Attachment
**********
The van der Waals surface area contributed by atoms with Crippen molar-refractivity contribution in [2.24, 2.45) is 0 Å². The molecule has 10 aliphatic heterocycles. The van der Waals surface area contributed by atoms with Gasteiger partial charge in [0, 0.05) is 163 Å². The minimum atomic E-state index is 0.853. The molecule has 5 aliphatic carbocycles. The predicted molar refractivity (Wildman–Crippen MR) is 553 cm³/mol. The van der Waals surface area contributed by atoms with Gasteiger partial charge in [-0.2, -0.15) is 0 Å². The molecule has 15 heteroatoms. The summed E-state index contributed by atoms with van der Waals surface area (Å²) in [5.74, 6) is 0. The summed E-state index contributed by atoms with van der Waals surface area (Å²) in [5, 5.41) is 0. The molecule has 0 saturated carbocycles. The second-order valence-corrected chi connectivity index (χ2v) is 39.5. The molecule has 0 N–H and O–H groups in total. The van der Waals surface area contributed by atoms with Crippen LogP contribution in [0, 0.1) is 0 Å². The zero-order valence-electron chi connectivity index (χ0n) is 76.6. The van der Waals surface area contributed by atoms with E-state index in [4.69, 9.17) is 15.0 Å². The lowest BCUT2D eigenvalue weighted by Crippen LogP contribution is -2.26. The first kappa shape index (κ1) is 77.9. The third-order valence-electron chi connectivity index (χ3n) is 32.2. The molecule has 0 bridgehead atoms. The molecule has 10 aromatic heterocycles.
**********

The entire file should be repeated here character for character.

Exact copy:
The van der Waals surface area contributed by atoms with Crippen molar-refractivity contribution in [2.24, 2.45) is 0 Å². The molecule has 10 aliphatic heterocycles. The van der Waals surface area contributed by atoms with Gasteiger partial charge in [0, 0.05) is 163 Å². The minimum atomic E-state index is 0.853. The molecule has 5 aliphatic carbocycles. The predicted molar refractivity (Wildman–Crippen MR) is 553 cm³/mol. The van der Waals surface area contributed by atoms with Gasteiger partial charge in [-0.2, -0.15) is 0 Å². The molecule has 15 heteroatoms. The summed E-state index contributed by atoms with van der Waals surface area (Å²) in [5.74, 6) is 0. The summed E-state index contributed by atoms with van der Waals surface area (Å²) in [5, 5.41) is 0. The molecule has 0 saturated carbocycles. The second-order valence-corrected chi connectivity index (χ2v) is 39.5. The molecule has 0 N–H and O–H groups in total. The van der Waals surface area contributed by atoms with Crippen LogP contribution in [0, 0.1) is 0 Å². The zero-order valence-electron chi connectivity index (χ0n) is 76.6. The van der Waals surface area contributed by atoms with E-state index in [4.69, 9.17) is 15.0 Å². The lowest BCUT2D eigenvalue weighted by Crippen LogP contribution is -2.26. The first kappa shape index (κ1) is 77.9. The third-order valence-electron chi connectivity index (χ3n) is 32.2. The molecule has 0 bridgehead atoms. The molecule has 10 aromatic heterocycles.